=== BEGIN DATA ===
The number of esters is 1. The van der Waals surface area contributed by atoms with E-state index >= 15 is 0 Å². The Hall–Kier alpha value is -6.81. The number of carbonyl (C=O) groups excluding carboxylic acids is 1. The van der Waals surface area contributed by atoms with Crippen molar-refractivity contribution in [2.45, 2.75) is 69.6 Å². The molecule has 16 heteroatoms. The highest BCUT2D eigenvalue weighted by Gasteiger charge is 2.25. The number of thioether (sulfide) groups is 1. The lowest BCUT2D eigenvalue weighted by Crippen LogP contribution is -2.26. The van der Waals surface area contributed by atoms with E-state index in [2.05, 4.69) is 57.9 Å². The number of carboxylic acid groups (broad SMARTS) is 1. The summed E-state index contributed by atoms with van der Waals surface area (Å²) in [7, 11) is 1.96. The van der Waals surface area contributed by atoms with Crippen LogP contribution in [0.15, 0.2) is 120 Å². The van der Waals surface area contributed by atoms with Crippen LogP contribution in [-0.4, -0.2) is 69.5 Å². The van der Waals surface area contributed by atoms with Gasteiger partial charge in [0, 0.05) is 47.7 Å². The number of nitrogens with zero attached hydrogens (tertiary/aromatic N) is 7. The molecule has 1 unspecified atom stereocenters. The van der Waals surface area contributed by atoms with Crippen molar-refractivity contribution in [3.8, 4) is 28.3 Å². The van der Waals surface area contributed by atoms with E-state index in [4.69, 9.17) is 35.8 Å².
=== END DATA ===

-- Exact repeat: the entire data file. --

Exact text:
The number of esters is 1. The van der Waals surface area contributed by atoms with E-state index >= 15 is 0 Å². The Hall–Kier alpha value is -6.81. The number of carbonyl (C=O) groups excluding carboxylic acids is 1. The van der Waals surface area contributed by atoms with Crippen molar-refractivity contribution in [2.45, 2.75) is 69.6 Å². The molecule has 16 heteroatoms. The highest BCUT2D eigenvalue weighted by Gasteiger charge is 2.25. The number of thioether (sulfide) groups is 1. The lowest BCUT2D eigenvalue weighted by Crippen LogP contribution is -2.26. The van der Waals surface area contributed by atoms with E-state index in [2.05, 4.69) is 57.9 Å². The number of carboxylic acid groups (broad SMARTS) is 1. The summed E-state index contributed by atoms with van der Waals surface area (Å²) in [7, 11) is 1.96. The van der Waals surface area contributed by atoms with Crippen LogP contribution in [0.15, 0.2) is 120 Å². The van der Waals surface area contributed by atoms with Crippen LogP contribution in [-0.4, -0.2) is 69.5 Å². The van der Waals surface area contributed by atoms with Gasteiger partial charge in [0, 0.05) is 47.7 Å². The number of nitrogens with zero attached hydrogens (tertiary/aromatic N) is 7. The molecule has 1 unspecified atom stereocenters. The van der Waals surface area contributed by atoms with Crippen molar-refractivity contribution in [3.8, 4) is 28.3 Å². The van der Waals surface area contributed by atoms with E-state index in [4.69, 9.17) is 35.8 Å².